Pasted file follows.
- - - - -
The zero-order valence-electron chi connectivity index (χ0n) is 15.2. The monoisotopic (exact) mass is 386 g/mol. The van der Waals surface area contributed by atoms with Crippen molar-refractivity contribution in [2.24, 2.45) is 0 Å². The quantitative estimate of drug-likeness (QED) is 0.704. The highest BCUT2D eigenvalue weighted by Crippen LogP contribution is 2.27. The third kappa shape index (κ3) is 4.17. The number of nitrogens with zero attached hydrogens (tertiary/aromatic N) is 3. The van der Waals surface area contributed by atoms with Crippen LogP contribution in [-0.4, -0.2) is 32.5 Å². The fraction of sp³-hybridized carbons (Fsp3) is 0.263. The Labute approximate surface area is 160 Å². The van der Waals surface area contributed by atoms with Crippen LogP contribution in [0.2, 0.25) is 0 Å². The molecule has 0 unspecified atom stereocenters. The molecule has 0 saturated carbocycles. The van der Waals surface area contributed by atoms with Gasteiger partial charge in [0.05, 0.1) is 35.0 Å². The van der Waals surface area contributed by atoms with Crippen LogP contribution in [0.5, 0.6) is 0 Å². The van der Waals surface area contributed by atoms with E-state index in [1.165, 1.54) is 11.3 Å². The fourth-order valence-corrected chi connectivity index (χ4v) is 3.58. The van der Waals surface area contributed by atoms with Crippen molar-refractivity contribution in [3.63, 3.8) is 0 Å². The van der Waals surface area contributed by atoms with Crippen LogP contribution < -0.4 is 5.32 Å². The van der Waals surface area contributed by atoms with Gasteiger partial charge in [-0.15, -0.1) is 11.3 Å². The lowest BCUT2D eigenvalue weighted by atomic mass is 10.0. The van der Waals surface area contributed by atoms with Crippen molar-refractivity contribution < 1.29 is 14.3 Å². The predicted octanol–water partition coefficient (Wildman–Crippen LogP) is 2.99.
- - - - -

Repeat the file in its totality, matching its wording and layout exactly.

The zero-order valence-electron chi connectivity index (χ0n) is 15.2. The monoisotopic (exact) mass is 386 g/mol. The van der Waals surface area contributed by atoms with Crippen molar-refractivity contribution in [2.24, 2.45) is 0 Å². The quantitative estimate of drug-likeness (QED) is 0.704. The highest BCUT2D eigenvalue weighted by Crippen LogP contribution is 2.27. The third kappa shape index (κ3) is 4.17. The number of nitrogens with zero attached hydrogens (tertiary/aromatic N) is 3. The van der Waals surface area contributed by atoms with Crippen LogP contribution in [-0.4, -0.2) is 32.5 Å². The fraction of sp³-hybridized carbons (Fsp3) is 0.263. The Labute approximate surface area is 160 Å². The van der Waals surface area contributed by atoms with Crippen LogP contribution in [0.2, 0.25) is 0 Å². The molecule has 0 unspecified atom stereocenters. The molecule has 0 saturated carbocycles. The van der Waals surface area contributed by atoms with Gasteiger partial charge in [0.05, 0.1) is 35.0 Å². The van der Waals surface area contributed by atoms with Crippen LogP contribution in [0.5, 0.6) is 0 Å². The van der Waals surface area contributed by atoms with E-state index in [1.165, 1.54) is 11.3 Å². The fourth-order valence-corrected chi connectivity index (χ4v) is 3.58. The van der Waals surface area contributed by atoms with Crippen molar-refractivity contribution in [3.63, 3.8) is 0 Å². The van der Waals surface area contributed by atoms with Crippen LogP contribution < -0.4 is 5.32 Å². The van der Waals surface area contributed by atoms with Gasteiger partial charge in [-0.15, -0.1) is 11.3 Å². The lowest BCUT2D eigenvalue weighted by atomic mass is 10.0. The van der Waals surface area contributed by atoms with Crippen molar-refractivity contribution < 1.29 is 14.3 Å². The predicted octanol–water partition coefficient (Wildman–Crippen LogP) is 2.99.